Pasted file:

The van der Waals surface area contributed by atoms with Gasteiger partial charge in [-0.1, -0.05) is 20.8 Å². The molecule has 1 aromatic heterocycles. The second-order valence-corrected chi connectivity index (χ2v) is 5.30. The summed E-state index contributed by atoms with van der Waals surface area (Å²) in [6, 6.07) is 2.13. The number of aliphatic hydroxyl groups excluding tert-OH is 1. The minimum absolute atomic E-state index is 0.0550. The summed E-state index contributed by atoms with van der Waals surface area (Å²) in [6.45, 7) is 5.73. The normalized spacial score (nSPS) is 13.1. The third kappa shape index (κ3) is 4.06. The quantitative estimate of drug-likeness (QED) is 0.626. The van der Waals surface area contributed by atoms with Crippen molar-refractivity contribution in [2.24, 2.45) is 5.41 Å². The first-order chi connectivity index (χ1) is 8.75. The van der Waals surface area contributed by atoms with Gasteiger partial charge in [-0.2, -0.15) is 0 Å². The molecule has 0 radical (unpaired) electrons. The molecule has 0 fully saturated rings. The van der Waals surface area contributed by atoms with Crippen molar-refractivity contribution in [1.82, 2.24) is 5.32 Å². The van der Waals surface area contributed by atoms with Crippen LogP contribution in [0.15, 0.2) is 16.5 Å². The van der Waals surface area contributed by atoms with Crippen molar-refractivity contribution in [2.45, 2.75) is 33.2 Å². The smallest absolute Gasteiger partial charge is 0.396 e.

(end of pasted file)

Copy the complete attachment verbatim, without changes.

The van der Waals surface area contributed by atoms with Gasteiger partial charge in [-0.1, -0.05) is 20.8 Å². The molecule has 1 aromatic heterocycles. The second-order valence-corrected chi connectivity index (χ2v) is 5.30. The summed E-state index contributed by atoms with van der Waals surface area (Å²) in [6, 6.07) is 2.13. The number of aliphatic hydroxyl groups excluding tert-OH is 1. The minimum absolute atomic E-state index is 0.0550. The summed E-state index contributed by atoms with van der Waals surface area (Å²) in [6.45, 7) is 5.73. The normalized spacial score (nSPS) is 13.1. The third kappa shape index (κ3) is 4.06. The quantitative estimate of drug-likeness (QED) is 0.626. The van der Waals surface area contributed by atoms with Crippen molar-refractivity contribution in [2.24, 2.45) is 5.41 Å². The first-order chi connectivity index (χ1) is 8.75. The van der Waals surface area contributed by atoms with Gasteiger partial charge in [-0.2, -0.15) is 0 Å². The molecule has 0 radical (unpaired) electrons. The molecule has 0 fully saturated rings. The van der Waals surface area contributed by atoms with Crippen molar-refractivity contribution in [1.82, 2.24) is 5.32 Å². The van der Waals surface area contributed by atoms with Crippen LogP contribution in [0.15, 0.2) is 16.5 Å². The van der Waals surface area contributed by atoms with Crippen molar-refractivity contribution in [2.45, 2.75) is 33.2 Å². The smallest absolute Gasteiger partial charge is 0.396 e.